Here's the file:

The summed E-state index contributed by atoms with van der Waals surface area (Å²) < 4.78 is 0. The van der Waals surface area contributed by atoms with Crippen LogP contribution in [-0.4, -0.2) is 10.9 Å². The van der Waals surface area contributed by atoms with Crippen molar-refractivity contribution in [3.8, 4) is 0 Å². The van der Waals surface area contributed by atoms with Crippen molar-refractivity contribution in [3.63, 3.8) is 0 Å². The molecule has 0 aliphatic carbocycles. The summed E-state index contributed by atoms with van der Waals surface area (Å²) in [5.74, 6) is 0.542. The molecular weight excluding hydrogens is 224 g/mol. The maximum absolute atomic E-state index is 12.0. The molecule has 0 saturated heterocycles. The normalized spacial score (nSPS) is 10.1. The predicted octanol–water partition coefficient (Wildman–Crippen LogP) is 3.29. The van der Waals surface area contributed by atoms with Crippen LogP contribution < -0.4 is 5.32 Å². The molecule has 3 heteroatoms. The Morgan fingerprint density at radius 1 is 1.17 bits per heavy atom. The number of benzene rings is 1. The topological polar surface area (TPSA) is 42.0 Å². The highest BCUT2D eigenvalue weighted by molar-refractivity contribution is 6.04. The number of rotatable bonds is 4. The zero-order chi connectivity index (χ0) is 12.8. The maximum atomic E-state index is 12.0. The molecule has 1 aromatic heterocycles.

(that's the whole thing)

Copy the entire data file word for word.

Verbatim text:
The summed E-state index contributed by atoms with van der Waals surface area (Å²) < 4.78 is 0. The van der Waals surface area contributed by atoms with Crippen LogP contribution in [-0.4, -0.2) is 10.9 Å². The van der Waals surface area contributed by atoms with Crippen molar-refractivity contribution in [3.8, 4) is 0 Å². The van der Waals surface area contributed by atoms with Crippen molar-refractivity contribution in [3.63, 3.8) is 0 Å². The molecule has 0 aliphatic carbocycles. The summed E-state index contributed by atoms with van der Waals surface area (Å²) in [5.74, 6) is 0.542. The molecular weight excluding hydrogens is 224 g/mol. The maximum absolute atomic E-state index is 12.0. The molecule has 0 saturated heterocycles. The normalized spacial score (nSPS) is 10.1. The predicted octanol–water partition coefficient (Wildman–Crippen LogP) is 3.29. The van der Waals surface area contributed by atoms with Crippen LogP contribution < -0.4 is 5.32 Å². The molecule has 3 heteroatoms. The Morgan fingerprint density at radius 1 is 1.17 bits per heavy atom. The number of benzene rings is 1. The topological polar surface area (TPSA) is 42.0 Å². The highest BCUT2D eigenvalue weighted by molar-refractivity contribution is 6.04. The number of rotatable bonds is 4. The zero-order chi connectivity index (χ0) is 12.8. The maximum atomic E-state index is 12.0. The molecule has 1 aromatic heterocycles.